In recent years, researchers have expressed a vested interest in the concepts surrounding flapping wing micro air vehicles (FWMAVs) that are capable of both range and complex maneuvering. Most research in this arena has found itself concentrated on topics such as flapping dynamics and the associated fluid-structure interactions inherent in the motion; however there still remain a myriad of questions concerning the structural qualities intrinsic to the wings themselves. Using nature as the template for design, FWMAV wings were constructed using carbon fiber and Kapton and tested under simplified flapping conditions by analyzing ‘frozen’ digital images of the deformed wing by methods of photogrammetry. This flapping motion was achieved via the design and construction of a flapper that emulates several of the kinematic features that can be seen in naturally occurring flyers. The response to this motion was then compared to the inspiring specimen's wings, the North American Hawkmoth (Manduca Sexta), under the same flapping conditions in order to identify some of the key features that nature has deemed necessary for successful flight. Results showed that though the engineered wing emulated several of the structural characteristics of the biological wing; it still required some design modifications to compare more closely to the biological wing in the flapping motion. Additionally, this research also speaks to the effects of air on the biological wing.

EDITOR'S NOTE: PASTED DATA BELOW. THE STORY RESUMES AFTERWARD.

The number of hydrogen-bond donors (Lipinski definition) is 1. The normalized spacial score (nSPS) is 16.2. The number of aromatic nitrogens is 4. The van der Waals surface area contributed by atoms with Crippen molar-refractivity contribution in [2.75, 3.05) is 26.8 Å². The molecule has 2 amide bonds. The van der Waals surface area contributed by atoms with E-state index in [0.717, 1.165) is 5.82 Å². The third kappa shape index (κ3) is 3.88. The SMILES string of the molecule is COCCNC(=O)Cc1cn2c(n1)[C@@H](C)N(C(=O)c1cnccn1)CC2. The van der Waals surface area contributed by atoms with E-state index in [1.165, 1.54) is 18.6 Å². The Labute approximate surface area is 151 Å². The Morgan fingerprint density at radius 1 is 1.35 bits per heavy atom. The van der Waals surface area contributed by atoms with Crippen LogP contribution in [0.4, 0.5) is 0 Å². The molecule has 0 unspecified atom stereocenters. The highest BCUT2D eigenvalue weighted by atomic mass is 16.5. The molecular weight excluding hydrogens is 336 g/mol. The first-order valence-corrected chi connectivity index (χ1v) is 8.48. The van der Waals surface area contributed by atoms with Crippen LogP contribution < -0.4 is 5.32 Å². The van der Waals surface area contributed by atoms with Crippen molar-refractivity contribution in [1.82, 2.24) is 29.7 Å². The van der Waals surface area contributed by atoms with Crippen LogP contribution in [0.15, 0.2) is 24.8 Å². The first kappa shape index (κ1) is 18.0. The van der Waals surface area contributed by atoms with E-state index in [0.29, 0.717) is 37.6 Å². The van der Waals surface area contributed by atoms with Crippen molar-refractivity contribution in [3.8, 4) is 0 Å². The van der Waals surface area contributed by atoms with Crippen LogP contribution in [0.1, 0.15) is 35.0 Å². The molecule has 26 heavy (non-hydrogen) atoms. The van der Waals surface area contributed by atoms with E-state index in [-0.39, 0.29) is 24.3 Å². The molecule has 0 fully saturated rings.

International Journal of Micro Air Vehicles
DeLeon, Nathanial and Palazotto, Anthony N., "The Evaluation of a Biologically Inspired Engineered MAV Wing compared to the Manduca Sexta Wing under Simulated Flapping Conditions" (2011). Faculty Publications. 181.